စတားပါ Starred စတား is a literal approximation of English “star.” I would have translated it ကြယ်ပွင့်ပါ (kyebwin pa, “[emails] with stars”) or ကြယ်ပွင့်တပ် (kyebwin tat)
အရေးကြီး Important
ထွက်စာ Sent
မူကြမ်းစာ Drafts
စပမ် Spam စပမ် is a literal approximation of English “spam.” Perhaps အမှိုက်စာ (ahmaik sa, “rubbish mail”) is a better translation.
အမှိုက်ပုံး Trash
လူမှုရေး Social
ဈေးရောင်းမှုများ Promotions ဈေးရောင်းမှုများ literally translates “things related to selling.” Perhaps ကြော်ငြာ (kyawnya, “advertisements”) could work, because that category really is a dumping ground for website sale ads.
မွမ်းမံမှုများ Updates မွမ်းမံမှုများ just sounds awkward to me, because it’s usually used in the context of refresher training (မွမ်းမံသင်တန်း) or improvements.
ဖိုရမ်းများ Forums ဖိုရမ်း is an approximation of English “forum,” although the spelling of ဖော်ရမ် is more common. I suppose the native Burmese equivalent would be စကားဝိုင်း (zagawaing, lit. “roundtable”).
Gmail's create message interface in Burmese.

Gmail’s create message interface in Burmese.

In the compose email interface, I came across these translations:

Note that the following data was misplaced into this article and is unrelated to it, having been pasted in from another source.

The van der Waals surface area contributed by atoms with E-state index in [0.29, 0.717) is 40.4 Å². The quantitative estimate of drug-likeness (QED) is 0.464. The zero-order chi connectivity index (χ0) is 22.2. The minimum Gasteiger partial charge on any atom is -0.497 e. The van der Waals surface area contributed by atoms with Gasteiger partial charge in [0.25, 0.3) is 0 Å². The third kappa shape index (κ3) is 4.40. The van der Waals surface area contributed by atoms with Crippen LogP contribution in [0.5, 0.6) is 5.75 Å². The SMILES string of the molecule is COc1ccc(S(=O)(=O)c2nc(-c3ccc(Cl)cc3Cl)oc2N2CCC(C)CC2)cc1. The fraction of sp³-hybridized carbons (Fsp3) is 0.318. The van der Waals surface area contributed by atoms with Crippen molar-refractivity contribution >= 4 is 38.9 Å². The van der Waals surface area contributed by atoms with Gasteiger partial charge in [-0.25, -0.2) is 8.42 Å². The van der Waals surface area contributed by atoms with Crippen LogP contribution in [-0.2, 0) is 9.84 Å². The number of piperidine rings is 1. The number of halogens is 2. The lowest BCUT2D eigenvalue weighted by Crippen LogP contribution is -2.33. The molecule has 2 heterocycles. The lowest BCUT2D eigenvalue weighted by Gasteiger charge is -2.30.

Burmese English Remarks
အကြောင်းအရာ Subject The Burmese translation sounds quite awkward to me…seems more applicable for describing subject matter or even “About Us ” pages. I would have used ခေါင်းစဉ် (gaungzin, “headline”) or ခေါင်းစီး (gaungzi, “heading”), both native Burmese words.
လက်ခံသူများ Recipients ရရှိသူ (yashi thu) could also work. လက်ခံ (letkhan) tends to have a connotation of acceptance or permission.
ပုံစံချပေးရေး ရွေးစရာများ Formatting options Quite wordy, 4 syllables just to say formatting (ပုံစံချပေးရေး). Why not just ပုံစံ ရွေးစရာများ (format options)?
ဖွန့် Font ဖွန့် is a less commonly used approximation of English “font.” ဖောင့် is far more commonly used. The native Burmese equivalent is အက္ခရာပုံစံ (ekkhaya ponzan), although that’s also quite wordy…
ဆိုက် Size ဆိုက် is a direct English approximation of “size,” even though there’s a perfectly good native Burmese word for that, [စာလုံး] အရွယ် (aywe).
စာလုံးမည်း Bold
စာလုံးစောင်း Italic
မျဉ်းသားပေးရန် Underline I would use ဆွဲ (hswe, “draw”) or even ထား (hta, “put”), not ပေး (pei, “give”).
စာသားအရောင် Text Color
ညှိရန် Align
နံပါတ်တပ် စာရင်း Numbered List
အထူးမှတ်ထား စာရင်း Bulleted List
လျှော့ပြီး အင်တင်းရန် Indent Less အင်တင်း is an English approximation of “indent,” combined with native Burmese “give.” Visually speaking, native words like ထစ် or ချိုင့် have comparable meaning.